Patenting

Patents provide their assignee the right to prevent others from making, using, or selling the patented invention, they are one of the most common form of protection for inventions, and can cover compositions of matter, methods of use, processes, machines and even new methods of use of known compositions.

An issued patent provides the inventors with a monopoly on making, practicing and selling the invention for the patent term (usually 20 years from the application date).

Patents are expensive to file, prosecute to issuance, and maintain after issuance, therefore the UILO will only file patent applications for inventions that, in our assessment, either have:

  • a reasonable expectation of recouping a multiple of the patenting costs; or,
  • have a strategic importance to UBC, through the promotion of societal or academic benefit.

The fundamental question when deciding whether to file a patent application is not whether a patent can be obtained, but rather what the scope and commercial/strategic value of the patent will be. in order to establish this, the UILO will not ordinarily commence filing patent applications until the full assessment of a technology is complete (within ninety days of disclosure to the UILO). The UILO has now developed a special procedure to allow researchers to pay for the UILO to file a provisional patent application prior to completion of the assessment process. 

In order for an invention to obtain patent protection, it must meet the following general criteria:

  • Novelty: The invention cannot have been publicly disclosed, prior to the filing, or priority date, by the inventor or any other party. Any form of public disclosure, including talks, web postings, conference posters, or academic publications will result in the loss of patent rights in most of the world. However, there are exceptions in a few countries that offer a one year grace-period after a public disclosure. These countries include the US, Australia and Canada.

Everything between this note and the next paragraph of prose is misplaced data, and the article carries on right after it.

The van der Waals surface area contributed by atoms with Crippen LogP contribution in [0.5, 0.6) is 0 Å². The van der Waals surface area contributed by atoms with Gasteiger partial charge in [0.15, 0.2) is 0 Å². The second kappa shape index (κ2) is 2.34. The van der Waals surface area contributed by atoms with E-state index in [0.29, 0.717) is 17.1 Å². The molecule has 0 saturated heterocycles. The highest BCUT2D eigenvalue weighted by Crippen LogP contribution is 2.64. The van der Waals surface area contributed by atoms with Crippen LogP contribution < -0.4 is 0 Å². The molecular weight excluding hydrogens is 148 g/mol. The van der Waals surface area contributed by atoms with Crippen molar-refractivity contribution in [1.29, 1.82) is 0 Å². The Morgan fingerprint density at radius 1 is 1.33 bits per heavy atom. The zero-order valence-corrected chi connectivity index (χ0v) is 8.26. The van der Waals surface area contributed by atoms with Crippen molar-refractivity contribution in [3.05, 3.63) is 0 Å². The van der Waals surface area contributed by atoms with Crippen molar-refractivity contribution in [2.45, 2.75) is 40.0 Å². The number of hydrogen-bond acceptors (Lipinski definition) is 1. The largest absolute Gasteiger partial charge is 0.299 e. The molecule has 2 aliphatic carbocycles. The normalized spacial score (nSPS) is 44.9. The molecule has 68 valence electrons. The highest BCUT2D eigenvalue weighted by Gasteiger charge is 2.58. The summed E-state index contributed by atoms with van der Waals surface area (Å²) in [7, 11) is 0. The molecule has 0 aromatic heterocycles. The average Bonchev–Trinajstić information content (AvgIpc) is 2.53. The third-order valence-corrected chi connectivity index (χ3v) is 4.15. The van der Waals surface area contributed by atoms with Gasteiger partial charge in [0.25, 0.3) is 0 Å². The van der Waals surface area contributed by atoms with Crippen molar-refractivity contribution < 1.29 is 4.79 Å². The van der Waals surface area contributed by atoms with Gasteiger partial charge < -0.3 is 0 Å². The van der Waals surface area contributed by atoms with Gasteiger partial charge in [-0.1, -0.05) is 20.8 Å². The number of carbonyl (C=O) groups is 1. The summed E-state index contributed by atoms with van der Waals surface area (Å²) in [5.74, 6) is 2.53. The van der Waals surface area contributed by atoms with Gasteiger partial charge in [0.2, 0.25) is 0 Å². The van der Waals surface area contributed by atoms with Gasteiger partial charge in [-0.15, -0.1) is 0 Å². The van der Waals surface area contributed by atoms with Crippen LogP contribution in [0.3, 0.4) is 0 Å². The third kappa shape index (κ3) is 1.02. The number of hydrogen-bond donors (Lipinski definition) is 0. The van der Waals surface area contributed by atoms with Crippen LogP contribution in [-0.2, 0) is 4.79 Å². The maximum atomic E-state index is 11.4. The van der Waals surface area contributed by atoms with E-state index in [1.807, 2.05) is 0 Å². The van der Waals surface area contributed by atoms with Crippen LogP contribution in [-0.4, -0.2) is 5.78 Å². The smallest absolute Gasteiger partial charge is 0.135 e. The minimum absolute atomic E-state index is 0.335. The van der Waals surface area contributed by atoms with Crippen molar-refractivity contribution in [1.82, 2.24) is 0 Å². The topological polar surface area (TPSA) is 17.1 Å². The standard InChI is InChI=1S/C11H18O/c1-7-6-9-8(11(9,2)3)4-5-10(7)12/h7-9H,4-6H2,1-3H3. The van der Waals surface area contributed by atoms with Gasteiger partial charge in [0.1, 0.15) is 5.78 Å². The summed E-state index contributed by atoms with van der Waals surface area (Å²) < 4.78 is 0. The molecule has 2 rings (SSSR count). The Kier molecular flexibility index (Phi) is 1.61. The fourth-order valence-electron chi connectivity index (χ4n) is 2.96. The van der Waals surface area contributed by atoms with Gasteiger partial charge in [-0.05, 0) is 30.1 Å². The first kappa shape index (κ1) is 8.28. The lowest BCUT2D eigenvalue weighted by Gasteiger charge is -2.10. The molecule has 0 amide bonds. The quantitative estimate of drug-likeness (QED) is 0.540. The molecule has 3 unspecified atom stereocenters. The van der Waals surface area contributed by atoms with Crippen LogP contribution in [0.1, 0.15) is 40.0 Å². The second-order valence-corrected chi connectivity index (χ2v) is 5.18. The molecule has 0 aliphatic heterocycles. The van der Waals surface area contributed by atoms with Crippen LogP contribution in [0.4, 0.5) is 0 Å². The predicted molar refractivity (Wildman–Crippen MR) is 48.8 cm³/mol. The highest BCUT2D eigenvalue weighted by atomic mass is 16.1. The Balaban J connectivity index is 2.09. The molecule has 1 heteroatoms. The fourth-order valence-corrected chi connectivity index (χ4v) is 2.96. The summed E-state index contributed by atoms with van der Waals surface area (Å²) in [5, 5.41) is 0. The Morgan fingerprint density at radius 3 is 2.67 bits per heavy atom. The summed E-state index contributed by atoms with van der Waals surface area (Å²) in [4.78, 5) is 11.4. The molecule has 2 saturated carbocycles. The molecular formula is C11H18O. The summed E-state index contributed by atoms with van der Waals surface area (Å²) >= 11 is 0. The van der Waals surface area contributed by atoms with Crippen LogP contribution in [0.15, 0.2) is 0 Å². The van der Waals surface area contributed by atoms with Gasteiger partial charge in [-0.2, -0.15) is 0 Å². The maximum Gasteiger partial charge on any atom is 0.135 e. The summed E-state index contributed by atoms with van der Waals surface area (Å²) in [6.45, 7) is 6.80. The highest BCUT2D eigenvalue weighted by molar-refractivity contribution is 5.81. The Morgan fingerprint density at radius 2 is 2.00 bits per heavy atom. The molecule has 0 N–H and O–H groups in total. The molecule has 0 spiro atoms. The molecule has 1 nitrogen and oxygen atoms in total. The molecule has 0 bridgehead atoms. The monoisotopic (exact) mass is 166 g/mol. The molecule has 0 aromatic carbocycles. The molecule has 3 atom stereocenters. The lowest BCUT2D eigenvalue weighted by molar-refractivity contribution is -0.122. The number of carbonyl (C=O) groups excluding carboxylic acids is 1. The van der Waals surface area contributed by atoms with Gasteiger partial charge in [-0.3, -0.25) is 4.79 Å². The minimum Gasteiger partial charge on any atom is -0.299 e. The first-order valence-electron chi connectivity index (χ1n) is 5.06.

The UILO will undertake a rigorous search of the patent and journal literature prior to patent filing, in order to ensure that the invention is novel and to determine the scope of likely protection an issued patent will ultimately afford.
  • Non-obviousness: This is a complex and evolving area of patent law but, fundamentally, an invention is patentable only if its conception is not considered to be obvious to a person skilled in the field of research. Obviousness objections may arise if a patent examiner can combine two or more known components or bodies of knowledge in a manner that "suggests" the new invention, even if the suggestion does not specifically enable the invention to be made or used. This requirement varies by country and has recently become substantially more difficult to meet in the US Patent and Trademark Office.
  • Usefulness: This requirement is the lowest bar to patenting and is generally easily met. This criterion is used to prevent the patenting of inoperable devices, such as perpetual motion machines.

It is also important to remember that inventions can be patented, but mere ideas cannot. Inventions require the enablement of an idea.

The UILO works with a number of patent agents who have expertise in various disciplines, and a UILO technology transfer manager acts as the contact with the patent agent. Upon the UILO's decision to file a patent application, the cost of patent filing is funded by UBC through the UILO.

Inventors are expected to take an active role in providing the information and expertise for the technical aspects of the patent filing, and are named on the patent as the inventor(s).

If the UILO decides to file a patent application on a disclosed invention, it will determine the appropriate patenting strategy and the types of filing depending upon the nature of the invention and its commercial potential. In most cases, patenting will begin with the filing of a provisional patent.


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#103-6190 Agronomy Road
Vancouver, BC
Canada
V6T 1Z3
Tel 604 822 8580
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